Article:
MADISON - While he heard the chorus of boos being rained down on the officiating crew as he headed to the locker room, sophomore cornerback Derrick Tindal knew better.
It was a bang-bang play that Tindal was flagged 15 yards on for targeting in the final minute of the third quarter of Wisconsin’s 28-3 victory on Saturday, but a play that could have been avoided, in his eyes, had he used proper technique.
“Michael Caputo basically told me I could have avoided the whole thing if I would have tackled properly,” said Tindal. “Most of the blame is on me. I don’t blame the refs for making the call. They are just protecting us. If I would have wrapped up and made a good tackle, it could have been avoided.”
As a result of coming in with his forearm, which contacted a defenseless receiver’s helmet, Tindal will spend the first half of Wisconsin’s primetime game against Hawaii in the locker room.
“Missing the first half is the most frustrating because I know my team needs me,” said Tindal. “I’m disappointed in myself.”
Sophomore cornerback Natrell Jamerson will start in Tindal’s place.
Defensive coordinator Dave Aranda, like he typically does for any defensive shortcoming, shouldered much of the blame as well for not creating a bigger emphasis on targeting a player’s “strike zone” – located at the bottom of the numbers on an offensive player’s jersey to the player’s thigh.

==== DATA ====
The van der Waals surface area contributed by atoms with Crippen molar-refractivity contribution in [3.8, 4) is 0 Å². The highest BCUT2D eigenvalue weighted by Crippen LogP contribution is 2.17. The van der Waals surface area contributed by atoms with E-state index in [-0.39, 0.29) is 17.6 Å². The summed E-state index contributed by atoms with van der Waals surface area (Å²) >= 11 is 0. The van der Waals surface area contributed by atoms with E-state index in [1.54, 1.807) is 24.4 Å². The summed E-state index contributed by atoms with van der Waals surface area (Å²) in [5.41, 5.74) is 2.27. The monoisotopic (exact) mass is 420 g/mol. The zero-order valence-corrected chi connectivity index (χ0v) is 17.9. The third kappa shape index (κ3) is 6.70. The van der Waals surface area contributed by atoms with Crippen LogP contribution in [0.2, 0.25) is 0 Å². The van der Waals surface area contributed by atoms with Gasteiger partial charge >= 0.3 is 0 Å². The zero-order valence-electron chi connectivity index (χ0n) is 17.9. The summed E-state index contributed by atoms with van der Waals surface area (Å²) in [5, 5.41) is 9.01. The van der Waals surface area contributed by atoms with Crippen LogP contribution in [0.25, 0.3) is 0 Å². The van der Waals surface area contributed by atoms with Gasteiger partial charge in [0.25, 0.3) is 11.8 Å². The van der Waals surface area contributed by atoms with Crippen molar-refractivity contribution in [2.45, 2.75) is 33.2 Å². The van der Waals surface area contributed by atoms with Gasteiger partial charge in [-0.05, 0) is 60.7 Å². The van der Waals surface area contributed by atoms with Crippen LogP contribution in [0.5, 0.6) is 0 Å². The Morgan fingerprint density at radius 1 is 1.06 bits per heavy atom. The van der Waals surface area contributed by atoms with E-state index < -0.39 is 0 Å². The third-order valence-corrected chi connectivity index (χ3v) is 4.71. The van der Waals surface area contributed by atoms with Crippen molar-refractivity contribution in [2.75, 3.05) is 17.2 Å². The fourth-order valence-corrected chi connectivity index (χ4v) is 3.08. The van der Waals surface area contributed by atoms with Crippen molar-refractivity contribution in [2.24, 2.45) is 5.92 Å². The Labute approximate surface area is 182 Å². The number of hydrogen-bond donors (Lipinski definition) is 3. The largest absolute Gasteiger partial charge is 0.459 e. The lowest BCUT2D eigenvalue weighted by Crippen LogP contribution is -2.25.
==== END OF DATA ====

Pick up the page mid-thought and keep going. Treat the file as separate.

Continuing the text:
“We have to do a better job at it,” Aranda said. “Those are such bang-bang plays. You want everyone playing aggressive and you want everyone to play physical and play fast. All you can do is emphasize what you can and really hope for the best.”
It was a tough way to end what Tindal thought was going to be a good bounce-back performance for himself individually. After saying he did a “poor” job against Miami University, despite leading the team with seven tackles, Tindal finished with eight tackles, a pass breakup and a half tackle for loss before being shown the gate late in the third quarter.
“I did my job,” said Tindal. “I always feel I can get better in certain areas. I am always very hard on myself.”
Tindal’s freshman season was a whirlwind. Solid and reliable in the eyes of the coaching staff, Tindal played in 12 games (10 starts) as a true freshman, contributing 10 tackles and a sack in his first year in the program. He also had to deal with being carted off the field in an ambulance following a head injury in the spring and the death of his mother last fall.
With time under his belt, Tindal has found success on the field – 17 tackles in three games – and has started to heal in his personal life.
“I feel more comfortable,” said Tindal. “There were times last year when I was ready to give up, but I feel I am ready to grow. I didn’t get over my mom passing but I don’t have to deal with it. It’s made everything easier.”
While Camp Randall will be rocking outside, Tindal will be anxiously waiting for halftime to arrive so he can get back in the game plan.
“I’ll be jumping,” said Tindal. “I’ll be ready.”